The word silence comes from the Latin word “silens” meaning to be still, quiet, or at rest. How much of your day is spent still, quiet, or at rest? Do you allow silence into your home so you can rest, reflect, and grow, or do you tend to always fill silence with something?
In today’s society we don’t spend a lot of time in silence. Your phone is notifying you of an incoming text, the TV is on in the background or music is playing throughout your day. This week’s #bebetter52 is to find silence in your day. Specifically, turn off all the music, the television, the podcasts, and the audiobooks, and sit with yourself in silence for at least five minutes. Find little moments--on your drive to and from work or at night in your backyard under the stars once your kids go to bed.
Sitting in silence might be looked at as time lost when you have an unending to-do list, but the time we sit in silence is not wasted. Silence, solitude, and stillness give us a break from always being "on" and productive. You and your brain deserve a rest from constant noise and input! Studies prove silence can relieve stress and tension, replenish our mental resources and regenerate brain cells.
Not only that, but silence can also help us tap into “default mode network,” what scientists call “self-generated cognition.” This is the time we daydream, let our minds wander and meditate. Engaging in this network helps us be more creative, reflective and empathetic with others. Taking a break and letting your mind process all you've been working on could lead to an "A-ha!" moment with the potential to propel you forward in your work or creative project.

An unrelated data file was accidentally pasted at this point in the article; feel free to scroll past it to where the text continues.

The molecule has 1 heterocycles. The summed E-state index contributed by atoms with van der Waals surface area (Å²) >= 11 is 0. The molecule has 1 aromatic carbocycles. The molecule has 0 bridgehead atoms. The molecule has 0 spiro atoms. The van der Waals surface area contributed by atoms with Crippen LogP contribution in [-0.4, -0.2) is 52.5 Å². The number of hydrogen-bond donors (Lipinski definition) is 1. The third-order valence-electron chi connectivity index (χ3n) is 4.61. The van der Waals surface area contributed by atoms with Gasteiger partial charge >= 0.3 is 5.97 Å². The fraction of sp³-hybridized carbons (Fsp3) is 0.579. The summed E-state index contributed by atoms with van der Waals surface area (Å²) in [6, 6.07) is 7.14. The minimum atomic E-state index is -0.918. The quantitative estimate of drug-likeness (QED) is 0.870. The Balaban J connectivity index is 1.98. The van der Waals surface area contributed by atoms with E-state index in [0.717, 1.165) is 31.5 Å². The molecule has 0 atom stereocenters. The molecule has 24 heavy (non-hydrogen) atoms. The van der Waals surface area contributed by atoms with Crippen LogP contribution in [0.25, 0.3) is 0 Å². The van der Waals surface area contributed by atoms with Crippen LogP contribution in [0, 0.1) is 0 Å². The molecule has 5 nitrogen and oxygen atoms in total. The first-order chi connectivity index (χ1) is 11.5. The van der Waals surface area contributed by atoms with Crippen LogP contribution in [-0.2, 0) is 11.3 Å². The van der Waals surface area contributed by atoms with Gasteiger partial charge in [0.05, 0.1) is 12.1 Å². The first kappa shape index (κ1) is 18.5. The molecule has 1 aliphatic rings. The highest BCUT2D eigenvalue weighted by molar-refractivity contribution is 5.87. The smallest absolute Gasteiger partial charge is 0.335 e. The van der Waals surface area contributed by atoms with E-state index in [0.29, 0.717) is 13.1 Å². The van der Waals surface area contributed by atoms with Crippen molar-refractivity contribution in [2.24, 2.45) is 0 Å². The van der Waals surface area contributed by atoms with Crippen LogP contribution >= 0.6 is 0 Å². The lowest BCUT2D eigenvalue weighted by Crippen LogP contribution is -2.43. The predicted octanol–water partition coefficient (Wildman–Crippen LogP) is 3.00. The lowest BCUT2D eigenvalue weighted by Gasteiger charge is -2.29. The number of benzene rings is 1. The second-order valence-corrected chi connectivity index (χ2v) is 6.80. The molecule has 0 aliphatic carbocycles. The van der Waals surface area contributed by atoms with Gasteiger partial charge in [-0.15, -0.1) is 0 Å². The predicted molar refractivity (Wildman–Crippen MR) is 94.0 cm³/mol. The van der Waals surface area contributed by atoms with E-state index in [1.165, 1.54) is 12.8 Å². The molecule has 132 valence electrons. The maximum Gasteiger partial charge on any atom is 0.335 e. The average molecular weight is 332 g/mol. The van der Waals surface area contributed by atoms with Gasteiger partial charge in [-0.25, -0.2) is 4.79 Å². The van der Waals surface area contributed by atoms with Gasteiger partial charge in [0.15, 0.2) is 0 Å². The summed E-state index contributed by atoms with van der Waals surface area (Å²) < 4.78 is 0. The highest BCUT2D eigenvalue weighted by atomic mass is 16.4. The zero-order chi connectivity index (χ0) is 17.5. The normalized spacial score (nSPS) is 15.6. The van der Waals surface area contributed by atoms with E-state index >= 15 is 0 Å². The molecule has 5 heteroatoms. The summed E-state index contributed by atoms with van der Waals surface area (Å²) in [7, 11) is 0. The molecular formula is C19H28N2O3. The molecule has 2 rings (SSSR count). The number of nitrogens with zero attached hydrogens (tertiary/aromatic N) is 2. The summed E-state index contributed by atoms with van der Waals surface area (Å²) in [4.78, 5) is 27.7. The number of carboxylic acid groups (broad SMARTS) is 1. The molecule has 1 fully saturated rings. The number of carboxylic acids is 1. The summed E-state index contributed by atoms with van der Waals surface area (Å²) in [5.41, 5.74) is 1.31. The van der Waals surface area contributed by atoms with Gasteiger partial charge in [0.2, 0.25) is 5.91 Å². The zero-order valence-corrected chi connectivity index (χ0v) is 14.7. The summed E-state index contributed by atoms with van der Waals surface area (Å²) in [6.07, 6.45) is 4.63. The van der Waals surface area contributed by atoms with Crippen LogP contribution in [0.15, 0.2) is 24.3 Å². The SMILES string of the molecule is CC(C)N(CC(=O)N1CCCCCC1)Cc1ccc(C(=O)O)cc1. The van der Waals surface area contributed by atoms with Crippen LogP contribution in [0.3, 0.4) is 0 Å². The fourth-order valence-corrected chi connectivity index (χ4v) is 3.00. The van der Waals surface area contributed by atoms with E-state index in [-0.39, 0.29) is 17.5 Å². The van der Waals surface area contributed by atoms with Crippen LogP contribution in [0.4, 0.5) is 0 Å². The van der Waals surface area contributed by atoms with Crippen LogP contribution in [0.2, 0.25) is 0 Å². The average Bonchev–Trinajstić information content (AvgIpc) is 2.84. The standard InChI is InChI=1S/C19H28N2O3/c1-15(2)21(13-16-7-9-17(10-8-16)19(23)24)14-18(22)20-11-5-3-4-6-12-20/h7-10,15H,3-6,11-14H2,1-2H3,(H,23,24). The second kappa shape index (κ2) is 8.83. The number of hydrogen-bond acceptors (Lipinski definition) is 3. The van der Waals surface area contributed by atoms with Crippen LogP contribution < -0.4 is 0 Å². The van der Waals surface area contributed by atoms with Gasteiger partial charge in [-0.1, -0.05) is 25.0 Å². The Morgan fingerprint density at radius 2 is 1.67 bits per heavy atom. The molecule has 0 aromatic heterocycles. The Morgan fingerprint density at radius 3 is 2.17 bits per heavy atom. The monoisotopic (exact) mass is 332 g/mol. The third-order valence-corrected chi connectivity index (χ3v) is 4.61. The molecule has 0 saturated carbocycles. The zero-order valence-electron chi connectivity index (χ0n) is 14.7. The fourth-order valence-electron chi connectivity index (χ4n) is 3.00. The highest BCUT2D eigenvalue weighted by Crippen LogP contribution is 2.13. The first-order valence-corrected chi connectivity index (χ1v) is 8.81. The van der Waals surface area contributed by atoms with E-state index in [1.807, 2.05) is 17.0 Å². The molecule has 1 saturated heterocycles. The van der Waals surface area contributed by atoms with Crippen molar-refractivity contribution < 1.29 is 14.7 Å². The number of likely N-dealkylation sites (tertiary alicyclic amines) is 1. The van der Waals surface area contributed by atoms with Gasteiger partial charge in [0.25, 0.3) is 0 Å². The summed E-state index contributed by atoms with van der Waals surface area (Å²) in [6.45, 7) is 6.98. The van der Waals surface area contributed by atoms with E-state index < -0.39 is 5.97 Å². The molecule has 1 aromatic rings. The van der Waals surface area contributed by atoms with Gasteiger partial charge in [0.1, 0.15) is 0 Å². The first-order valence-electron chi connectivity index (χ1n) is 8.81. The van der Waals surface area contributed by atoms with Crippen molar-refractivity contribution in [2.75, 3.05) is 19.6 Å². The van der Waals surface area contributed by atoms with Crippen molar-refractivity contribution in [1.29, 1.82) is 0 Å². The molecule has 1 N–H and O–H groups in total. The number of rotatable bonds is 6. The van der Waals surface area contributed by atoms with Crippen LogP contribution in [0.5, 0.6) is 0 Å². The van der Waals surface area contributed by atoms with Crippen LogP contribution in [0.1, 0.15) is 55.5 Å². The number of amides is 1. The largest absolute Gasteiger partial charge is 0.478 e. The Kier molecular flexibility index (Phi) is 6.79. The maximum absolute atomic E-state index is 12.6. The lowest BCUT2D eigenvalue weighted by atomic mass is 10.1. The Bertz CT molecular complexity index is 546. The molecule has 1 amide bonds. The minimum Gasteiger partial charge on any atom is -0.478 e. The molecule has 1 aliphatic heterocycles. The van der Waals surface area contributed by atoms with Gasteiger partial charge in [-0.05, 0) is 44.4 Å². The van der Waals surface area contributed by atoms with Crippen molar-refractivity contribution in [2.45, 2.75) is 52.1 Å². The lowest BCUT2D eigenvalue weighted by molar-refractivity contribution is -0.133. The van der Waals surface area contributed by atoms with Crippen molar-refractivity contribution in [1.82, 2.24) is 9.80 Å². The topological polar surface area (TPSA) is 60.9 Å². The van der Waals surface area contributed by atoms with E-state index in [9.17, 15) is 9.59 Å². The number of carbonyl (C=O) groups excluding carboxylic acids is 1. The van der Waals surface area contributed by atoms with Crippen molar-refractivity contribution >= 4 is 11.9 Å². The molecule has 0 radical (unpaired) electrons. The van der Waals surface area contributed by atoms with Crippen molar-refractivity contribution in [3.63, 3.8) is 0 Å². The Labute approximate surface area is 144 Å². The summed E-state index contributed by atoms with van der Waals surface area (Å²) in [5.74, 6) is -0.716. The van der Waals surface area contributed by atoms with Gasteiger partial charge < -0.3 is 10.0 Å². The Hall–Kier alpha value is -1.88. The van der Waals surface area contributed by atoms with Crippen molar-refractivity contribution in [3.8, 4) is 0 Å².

If you have small kids and it's difficult for you to find silence, try to include them in your challenge! Sit together in silence and take deep, slow breaths. Tell your kids to let their thoughts pass like clouds in the sky. Let them think, imagine and wonder about anything that comes into their thoughts. Teaching children to be comfortable in silence is a precious lesson that can help them feel calm and in tune with their emotions. We love some of the suggestions highlighted by Psychology Today to help teach your children the value of silence. They state, “Set aside time at the home where no one will be plugged in to anything, go for walks outside in nature, and use time in car when no one listens to music.”
As Herman Melville once wrote, “All profound things and emotions of things are preceded and attended by silence.” This week you will reap the reward of self-awareness, reflection, meaning, imagination, and inspiration, all by finding some silence throughout your day!